We left before the rally was over and didn't have any trouble getting on a train to go back to Chevy Chase. At first I was wishing we'd left early in the morning so we could have gotten close enough to see the actual rally. But as Georg pointed out, if we had gotten on the Metro at 9 instead of 11, we probably could have gotten a decent place on the mall. But, if we'd done that we would have been trapped behind 215,000 people all trying to exit at the same time. I heard that later in the afternoon it was as difficult to get on the Metro heading out of the city, as it had been to head towards the rally in the morning. Since we had to drive home last night after the rally, it's really good that we didn't get trapped in the middle of it.

rally to restore sanity and/or fear

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If you're attending the Rally to Restore Sanity and/or Fear, I'll be easy to find: I'll be the one carrying this sign.
rally to restore sanity

See you there!

i voted

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election day accoutrementsI voted today! Up at North Library. There was a short line, 4-5 people, and most of the voting booths were full. I saw my chief judge from precinct 37; she told me she's been working early voting every day.

In other election news, my barrettes arrived! They're super cute. A little bigger than I had expected -- that just makes them easier for the voters to see! The only drawback is, every time I remove the "VOTE" one, it catches my hair & pulls one or two out. Ouch! I just have to make an extra effort to put them in correctly and not have to adjust them. I guess considering all the painful things I don't do for my appearance, this isn't so bad.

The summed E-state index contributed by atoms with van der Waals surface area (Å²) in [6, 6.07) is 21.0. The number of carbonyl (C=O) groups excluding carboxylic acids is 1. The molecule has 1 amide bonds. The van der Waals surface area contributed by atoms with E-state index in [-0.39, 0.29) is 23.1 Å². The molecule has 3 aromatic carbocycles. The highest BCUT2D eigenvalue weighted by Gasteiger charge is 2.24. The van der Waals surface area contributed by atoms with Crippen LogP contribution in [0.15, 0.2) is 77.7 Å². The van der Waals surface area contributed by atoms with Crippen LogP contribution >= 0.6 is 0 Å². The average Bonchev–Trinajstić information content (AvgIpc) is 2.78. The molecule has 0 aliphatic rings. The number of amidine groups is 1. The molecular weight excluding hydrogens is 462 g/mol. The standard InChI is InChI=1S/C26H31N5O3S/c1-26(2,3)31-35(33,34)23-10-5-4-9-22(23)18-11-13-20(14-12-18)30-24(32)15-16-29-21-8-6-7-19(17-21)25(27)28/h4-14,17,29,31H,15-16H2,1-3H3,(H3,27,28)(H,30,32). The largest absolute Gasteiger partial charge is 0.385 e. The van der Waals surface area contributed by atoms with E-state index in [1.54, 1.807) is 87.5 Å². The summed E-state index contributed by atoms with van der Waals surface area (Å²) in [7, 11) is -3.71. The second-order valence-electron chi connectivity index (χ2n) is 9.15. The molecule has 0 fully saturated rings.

We went to A/V Geeks tonight at Fullsteam Brewery. Really fun. The theme was alcohol. My favorite was a 1970s movie where they got several volunteers to drive an obstacle course three times at the Catamount stock car track: sober, tipsy and super drunk. Drunk driving has never been so funny.

exceptional

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This evening was equipment training and exceptions training. Equipment training means learning how to operate the tabulator (the machine people stick ballots into), the voter assistance machine (it helps disabled voters mark their ballots) and the hand scanner. At the ballot table we have to scan the ballots and the ATVs (authorization to vote forms) to make sure everybody gets the right ballot style.

We broke into small groups to practice using the scanner. I was intimidated beforehand but it's really not hard. There's a little red crosshair that you hold over the barcode until it beeps. I guess if I'd worked retail in the past 15 years I would have done it already. They tried to make it relatively foolproof -- for instance it won't allow you to scan the same ATV twice.